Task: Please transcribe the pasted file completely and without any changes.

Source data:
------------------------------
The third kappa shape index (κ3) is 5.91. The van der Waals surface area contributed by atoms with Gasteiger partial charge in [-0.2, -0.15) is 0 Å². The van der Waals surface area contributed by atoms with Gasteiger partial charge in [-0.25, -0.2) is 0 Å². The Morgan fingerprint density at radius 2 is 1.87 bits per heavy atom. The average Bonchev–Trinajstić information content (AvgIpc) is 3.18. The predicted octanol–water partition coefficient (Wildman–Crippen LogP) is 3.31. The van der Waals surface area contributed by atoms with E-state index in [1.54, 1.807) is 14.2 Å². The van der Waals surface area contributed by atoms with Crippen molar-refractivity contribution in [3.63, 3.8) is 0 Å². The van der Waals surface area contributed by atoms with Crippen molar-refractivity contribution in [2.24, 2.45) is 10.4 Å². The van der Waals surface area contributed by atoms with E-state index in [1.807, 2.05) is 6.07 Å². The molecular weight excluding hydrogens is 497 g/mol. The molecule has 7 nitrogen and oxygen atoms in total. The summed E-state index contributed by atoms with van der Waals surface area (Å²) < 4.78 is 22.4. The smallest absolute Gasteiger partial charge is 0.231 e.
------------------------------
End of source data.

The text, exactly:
The third kappa shape index (κ3) is 5.91. The van der Waals surface area contributed by atoms with Gasteiger partial charge in [-0.2, -0.15) is 0 Å². The van der Waals surface area contributed by atoms with Gasteiger partial charge in [-0.25, -0.2) is 0 Å². The Morgan fingerprint density at radius 2 is 1.87 bits per heavy atom. The average Bonchev–Trinajstić information content (AvgIpc) is 3.18. The predicted octanol–water partition coefficient (Wildman–Crippen LogP) is 3.31. The van der Waals surface area contributed by atoms with E-state index in [1.54, 1.807) is 14.2 Å². The van der Waals surface area contributed by atoms with Crippen molar-refractivity contribution in [3.63, 3.8) is 0 Å². The van der Waals surface area contributed by atoms with Crippen molar-refractivity contribution in [2.24, 2.45) is 10.4 Å². The van der Waals surface area contributed by atoms with E-state index in [1.807, 2.05) is 6.07 Å². The molecular weight excluding hydrogens is 497 g/mol. The molecule has 7 nitrogen and oxygen atoms in total. The summed E-state index contributed by atoms with van der Waals surface area (Å²) < 4.78 is 22.4. The smallest absolute Gasteiger partial charge is 0.231 e.